Ontario Regional Chief Candidate Urges Joint Budget Planning with Ontario

Chief Isadore Day
Chief Isadore Day

SERPENT RIVER FN – “On one hand, the Ontario Liberals must be commended for their fiscal determination in this years budget. On the other hand, there is much to be desired regarding the lack of fiscal foresight and commitment to do business with First Nations in Ontario based on ‘treaties’ as shared arrangements,” says Chief Isadore Day, Wiindawtegowinini.

Premier Kathleen Wynne and her Liberal Government of Ontario have laid out a plan to successfully balance the books by the long-promised 2017/18 fiscal-year deadline. But Chief Day would like to see the bar raised and proposes that aboriginal title and treaty land benefits in Ontario be addressed head-on.

Even though there are some investments that help address First Nation issues, they are too few, and not near enough to make changes across the board.

Chief Day says joint budget planning is the solution. His proposal includes, strategic investment set-asides for “shared treaty economies,” a regional poverty response, business development, joint action on environmental issues and climate change, intergovernmental affairs, resource revenue sharing.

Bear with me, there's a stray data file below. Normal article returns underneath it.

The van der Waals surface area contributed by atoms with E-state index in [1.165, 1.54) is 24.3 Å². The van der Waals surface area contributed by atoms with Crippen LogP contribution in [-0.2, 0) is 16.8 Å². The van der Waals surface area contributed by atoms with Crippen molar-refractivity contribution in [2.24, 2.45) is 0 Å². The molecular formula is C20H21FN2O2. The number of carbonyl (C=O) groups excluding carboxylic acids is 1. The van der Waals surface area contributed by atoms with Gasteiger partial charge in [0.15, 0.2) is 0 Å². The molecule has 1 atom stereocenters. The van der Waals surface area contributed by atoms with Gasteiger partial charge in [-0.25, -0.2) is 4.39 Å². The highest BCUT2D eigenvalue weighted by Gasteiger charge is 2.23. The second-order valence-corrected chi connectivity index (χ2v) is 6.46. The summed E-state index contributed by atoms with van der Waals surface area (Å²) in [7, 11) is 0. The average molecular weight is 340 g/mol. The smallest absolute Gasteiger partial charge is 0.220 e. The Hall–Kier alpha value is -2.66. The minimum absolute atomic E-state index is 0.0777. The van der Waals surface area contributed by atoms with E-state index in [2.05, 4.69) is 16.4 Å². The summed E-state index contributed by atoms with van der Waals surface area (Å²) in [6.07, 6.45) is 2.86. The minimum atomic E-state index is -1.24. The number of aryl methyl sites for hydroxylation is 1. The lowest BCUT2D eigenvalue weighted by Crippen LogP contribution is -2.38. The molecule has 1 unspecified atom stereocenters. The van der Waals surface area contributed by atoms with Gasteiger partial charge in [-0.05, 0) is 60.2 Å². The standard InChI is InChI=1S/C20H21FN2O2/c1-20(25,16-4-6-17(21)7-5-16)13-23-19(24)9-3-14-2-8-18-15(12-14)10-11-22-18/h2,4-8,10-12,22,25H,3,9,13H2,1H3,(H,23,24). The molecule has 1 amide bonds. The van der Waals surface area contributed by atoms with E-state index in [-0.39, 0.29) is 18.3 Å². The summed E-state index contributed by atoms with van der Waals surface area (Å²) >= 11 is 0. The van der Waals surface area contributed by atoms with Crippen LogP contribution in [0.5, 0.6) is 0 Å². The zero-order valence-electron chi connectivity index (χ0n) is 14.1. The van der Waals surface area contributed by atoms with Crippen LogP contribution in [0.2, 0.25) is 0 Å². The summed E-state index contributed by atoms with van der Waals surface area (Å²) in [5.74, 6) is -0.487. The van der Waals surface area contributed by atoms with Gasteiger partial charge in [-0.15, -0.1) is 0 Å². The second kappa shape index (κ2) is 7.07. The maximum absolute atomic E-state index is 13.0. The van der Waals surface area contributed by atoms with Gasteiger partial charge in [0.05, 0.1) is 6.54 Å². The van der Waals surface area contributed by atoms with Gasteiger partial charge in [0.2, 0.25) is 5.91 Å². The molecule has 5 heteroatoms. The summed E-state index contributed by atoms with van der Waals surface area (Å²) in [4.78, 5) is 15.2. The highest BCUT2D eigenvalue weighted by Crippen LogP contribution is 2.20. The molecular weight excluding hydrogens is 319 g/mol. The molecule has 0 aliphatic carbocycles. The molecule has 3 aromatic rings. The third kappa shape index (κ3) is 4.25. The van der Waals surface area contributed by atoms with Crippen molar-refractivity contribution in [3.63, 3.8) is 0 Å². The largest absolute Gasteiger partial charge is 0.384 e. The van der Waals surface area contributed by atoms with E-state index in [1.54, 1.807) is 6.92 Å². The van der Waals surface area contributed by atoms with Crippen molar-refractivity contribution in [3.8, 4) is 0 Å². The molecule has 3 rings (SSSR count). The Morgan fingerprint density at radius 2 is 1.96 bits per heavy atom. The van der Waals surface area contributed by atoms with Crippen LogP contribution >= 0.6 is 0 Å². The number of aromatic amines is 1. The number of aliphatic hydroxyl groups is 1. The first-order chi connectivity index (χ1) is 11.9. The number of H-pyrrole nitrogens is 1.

“I’ll make no bones about it – First Nations are sparsely highlighted in the 2015 Budget; Building Ontario Up. The province cannot go on generating taxes and extracting resources from ‘treaty’ lands without addressing treaty as a historical business arrangement. Yes, there is the ‘Ring of Fire’ – we must support the best results possible, meaning environment as well as economic outcomes; but what about the rest of Ontario’s revenues on treaty regions?”

Day cautions First Nations on this budget and indicates that the mentioned gas tax policy, tobacco legislation, gaming, and natural resources development are obvious issues of First Nation concern.

Chief Day notes that “Taxation across the province and the revenue streams generated across municipalities, businesses and other third party users, should be on the table – Ontario and First Nations must resolve resource revenue sharing, that’s what the treaties were about”.

Day adds that of expected Ontario revenues in 2015/16; if just 1% is focused on First Nation investments, that would be 1.24B$. He indicates that it is important to look at the figures closely to factor in specifics on what is coming from lands and resources, taxation, and federal transfers that should be spent on First Nations rather than provincial administration.

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